That change is also evident in Americans' attitudes about how stores and other public institutions acknowledge the holidays. An average of 62% of Americans in two polls (Dec. 5-8 and Dec. 16-18) say that public institutions' and stores' use of "Happy Holidays" or "Season's Greetings," rather than "Merry Christmas," is "a change for the worse," while just 26% say it is a "change for the better."

Last year, the public was evenly divided, with 44% saying the change was for the better and 43% for the worse.

This year, conservative talk-show hosts such as Bill O'Reilly have taken up the crusade against stores' use of the more universal greetings rather than the traditional "Merry Christmas." But it is not just conservatives who have changed their views from last year. In 2004, self-described liberals said the use of the universal greetings was a change for the better by a 68% to 18% margin. This year, liberals are evenly divided, with 43% saying it is for the worse, and 42% for the better.

A more negative assessment of public institutions' use of the universal greetings this year compared to last is evident among most subgroups.

View of Use of Happy Holidays Instead of Merry Christmas, Selected Subgroups

2004

2005*

Change for
the better

Change for
the worse

Change for
the better

Change for
the worse

%

%

%

%

All Americans

44

43

26

62

Democrat

56

32

37

48

Independent

45

39

30

57

Republican

30

59

13

80

Liberal

68

18

42

43

Moderate

47

39

29

57

Conservative

29

60

16

77

Weekly church

31

59

17

75

Monthly church

44

44

24

65

Seldom/Never

52

32

33

51

18 to 29

60

23

48

43

30 to 49

47

40

26

62

50 to 64

39

51

20

67

65+

30

57

15

69

High school or less

44

44

26

62

Some college

43

43

24

64

College grad

41

46

23

63

Postgrad

46

40

34

53

Christian

39

48

21

68

Non-Christian

61

23

47

35

*Based on combined data from Dec. 5-8 and Dec. 16-18 polls

The same patterns are evident in terms of which holiday greeting Americans would give to someone they just met -- with many more saying they would say "Merry Christmas" this year than last.

Preferred Holiday Greeting to Give, Selected Subgroups

2004

2005

Merry
Christmas

Happy
Holidays

Merry
Christmas

Happy
Holidays

%

%

%

%

Democrat

44

54

60

38

Independent

54

43

64

34

Republican

71

25

83

15

Liberal

36

60

53

45

Moderate

57

40

65

33

Conservative

65

32

81

17

Weekly church

66

31

81

17

Monthly church

59

41

72

26

Seldom/Never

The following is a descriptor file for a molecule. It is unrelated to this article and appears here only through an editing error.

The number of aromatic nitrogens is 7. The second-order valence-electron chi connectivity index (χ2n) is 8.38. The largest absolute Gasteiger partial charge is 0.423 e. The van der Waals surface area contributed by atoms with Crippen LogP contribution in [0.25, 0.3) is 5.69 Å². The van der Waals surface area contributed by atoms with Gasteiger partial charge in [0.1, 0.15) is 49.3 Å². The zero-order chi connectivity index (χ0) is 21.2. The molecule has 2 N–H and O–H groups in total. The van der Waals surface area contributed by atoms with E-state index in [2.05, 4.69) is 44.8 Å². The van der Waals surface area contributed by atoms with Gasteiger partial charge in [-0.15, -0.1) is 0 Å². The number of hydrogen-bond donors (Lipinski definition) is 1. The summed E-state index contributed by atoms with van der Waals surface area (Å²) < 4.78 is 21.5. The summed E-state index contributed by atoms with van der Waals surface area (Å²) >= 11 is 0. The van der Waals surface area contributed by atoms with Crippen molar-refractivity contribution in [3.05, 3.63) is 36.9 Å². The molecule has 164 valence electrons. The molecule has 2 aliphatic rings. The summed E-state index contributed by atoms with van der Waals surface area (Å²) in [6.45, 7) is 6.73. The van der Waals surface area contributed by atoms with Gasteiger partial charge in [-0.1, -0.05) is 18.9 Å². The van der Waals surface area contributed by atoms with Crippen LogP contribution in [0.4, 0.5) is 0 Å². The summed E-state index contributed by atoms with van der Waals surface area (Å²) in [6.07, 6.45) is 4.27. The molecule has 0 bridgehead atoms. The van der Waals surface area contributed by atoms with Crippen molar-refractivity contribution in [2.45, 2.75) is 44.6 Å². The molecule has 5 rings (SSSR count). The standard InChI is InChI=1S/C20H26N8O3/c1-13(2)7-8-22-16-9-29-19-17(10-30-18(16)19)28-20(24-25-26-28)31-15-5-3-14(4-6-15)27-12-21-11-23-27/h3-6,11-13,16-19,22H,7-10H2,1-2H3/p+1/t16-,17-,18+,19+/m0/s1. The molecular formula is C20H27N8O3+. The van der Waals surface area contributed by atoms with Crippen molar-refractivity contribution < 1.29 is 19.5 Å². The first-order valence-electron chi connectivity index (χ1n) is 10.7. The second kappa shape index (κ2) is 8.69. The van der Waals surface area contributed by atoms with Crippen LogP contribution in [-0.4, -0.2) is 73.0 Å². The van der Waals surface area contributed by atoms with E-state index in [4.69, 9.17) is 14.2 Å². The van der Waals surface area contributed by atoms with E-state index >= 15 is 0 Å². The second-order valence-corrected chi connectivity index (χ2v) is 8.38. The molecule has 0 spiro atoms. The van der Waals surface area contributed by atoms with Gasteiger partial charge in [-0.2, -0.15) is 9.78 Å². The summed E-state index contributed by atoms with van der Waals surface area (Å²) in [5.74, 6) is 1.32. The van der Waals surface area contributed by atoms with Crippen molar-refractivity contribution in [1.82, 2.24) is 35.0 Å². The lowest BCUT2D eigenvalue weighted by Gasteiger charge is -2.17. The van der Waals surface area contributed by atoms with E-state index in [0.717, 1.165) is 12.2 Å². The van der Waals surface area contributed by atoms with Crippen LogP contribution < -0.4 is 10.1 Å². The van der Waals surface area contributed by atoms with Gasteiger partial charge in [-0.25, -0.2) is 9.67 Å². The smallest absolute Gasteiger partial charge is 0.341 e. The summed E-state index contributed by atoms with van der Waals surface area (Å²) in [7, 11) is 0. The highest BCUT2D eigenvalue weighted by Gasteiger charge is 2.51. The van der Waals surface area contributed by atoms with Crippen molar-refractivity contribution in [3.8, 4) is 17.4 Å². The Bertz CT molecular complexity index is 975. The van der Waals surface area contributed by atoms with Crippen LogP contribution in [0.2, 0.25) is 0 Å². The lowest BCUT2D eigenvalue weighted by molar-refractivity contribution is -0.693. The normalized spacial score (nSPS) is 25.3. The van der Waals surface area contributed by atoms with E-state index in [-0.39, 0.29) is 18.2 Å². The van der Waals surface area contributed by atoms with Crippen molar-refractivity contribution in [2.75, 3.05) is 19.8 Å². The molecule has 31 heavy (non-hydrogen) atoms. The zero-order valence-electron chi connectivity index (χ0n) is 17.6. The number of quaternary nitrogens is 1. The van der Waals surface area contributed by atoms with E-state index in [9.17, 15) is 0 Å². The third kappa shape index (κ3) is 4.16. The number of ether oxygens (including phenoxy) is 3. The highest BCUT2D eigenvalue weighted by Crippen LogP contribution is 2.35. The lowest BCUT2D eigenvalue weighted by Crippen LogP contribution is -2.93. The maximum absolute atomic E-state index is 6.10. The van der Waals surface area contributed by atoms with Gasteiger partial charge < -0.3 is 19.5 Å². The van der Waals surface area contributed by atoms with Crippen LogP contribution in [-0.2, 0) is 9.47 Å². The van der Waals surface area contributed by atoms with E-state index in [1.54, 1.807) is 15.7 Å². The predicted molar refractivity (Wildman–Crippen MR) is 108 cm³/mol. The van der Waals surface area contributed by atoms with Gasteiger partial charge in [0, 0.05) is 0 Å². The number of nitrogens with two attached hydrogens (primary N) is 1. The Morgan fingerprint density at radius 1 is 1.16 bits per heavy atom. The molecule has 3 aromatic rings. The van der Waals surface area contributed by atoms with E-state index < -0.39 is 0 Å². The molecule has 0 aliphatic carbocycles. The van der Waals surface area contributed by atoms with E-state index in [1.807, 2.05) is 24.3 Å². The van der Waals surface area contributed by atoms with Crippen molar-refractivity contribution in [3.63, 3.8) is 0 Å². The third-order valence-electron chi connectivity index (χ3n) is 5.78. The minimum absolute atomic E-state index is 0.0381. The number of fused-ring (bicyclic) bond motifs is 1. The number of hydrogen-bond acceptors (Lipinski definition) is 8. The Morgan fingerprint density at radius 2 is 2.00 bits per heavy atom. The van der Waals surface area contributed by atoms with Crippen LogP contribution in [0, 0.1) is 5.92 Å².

49

47

58

39

18 to 29

55

44

51

46

30 to 49

50

46

65

34

50 to 64

58

38

73

24

65+

65

32

84

12

High school or less

62

36

69

29

Some college

53

42

75

22

College grad

54

44

66

33

Postgrad

51

45

58

40

Christian

62

35

74

24

Non-Christian

31

63

45

53

Survey Methods

These results are based on telephone interviews with a randomly selected national sample of 1,003 adults, aged 18 and older, conducted Dec. 16-19, 2005. For results based on this sample, one can say with 95% confidence that the maximum error attributable to sampling and other random effects is ±3 percentage points. In addition to sampling error, question wording and practical difficulties in conducting surveys can introduce error or bias into the findings of public opinion polls.

Next, thinking again about Christmas,

33. Do you celebrate Christmas?

Yes

No

No
opinion

%

%

%

2005 Dec 16-18

96

4

*

2003 Dec 11-14

95

5

--

2000 Dec 2-4

96

4

*

1994 Dec 16-18

96

4

*

34. Thinking of the way you personally celebrate Christmas, is it a strongly religious holiday, somewhat religious or not too religious?

Strongly
religious

Somewhat
religious

Not too
religious

Don't celebrate

No
opinion

2005 Dec 16-18

47%

30

19

4

*

1989 Oct 12-15

38%

37

19

6

*

35. How much stress or pressure do you usually feel from all the things you have to do to get ready for Christmas -- a great deal, a fair amount, some, not too much, or none at all?

Great deal

Fair amount


Some

Not too much

None
at all

Don't celebrate

No
opinion

2005 Dec 16-18

14%

23

23

23

13

4

*

1989 Oct 12-15^

15%

20

20

24

15

6

--

^WORDING: How much pressure do you usually feel from all the things you have to do to get ready for Christmas?

36. Which of the following best describes the way you feel about Christmas -- it is the best time of the year for you, it is a great time, it is a good time, it is neither a good nor a bad time, or it is a bad time for you?

Best
time of year


Great
time


Good
time

Neither good
nor bad


Bad
time

Don't
celebrate


No
opinion

2005 Dec 16-18

15%

35

35

8

3

4

*

37. Thinking now about some of the things people do around Christmas, such as decorating the house, having parties, or baking cookies, how much time and effort do you spend on these activities compared to other people you know? Do you spend -- [ROTATED: a lot more time, a little more time, a little less time, (or) a lot less time]?

A lot
more time

A little
more time

A little
less time

A lot
less time

Don't
celebrate

No
opinion

2005 Dec 16-18

12%

30

32

22

4

*


Gallup http://www.gallup.com/poll/20587/Christmas-Good-Time-Most-Americans.aspx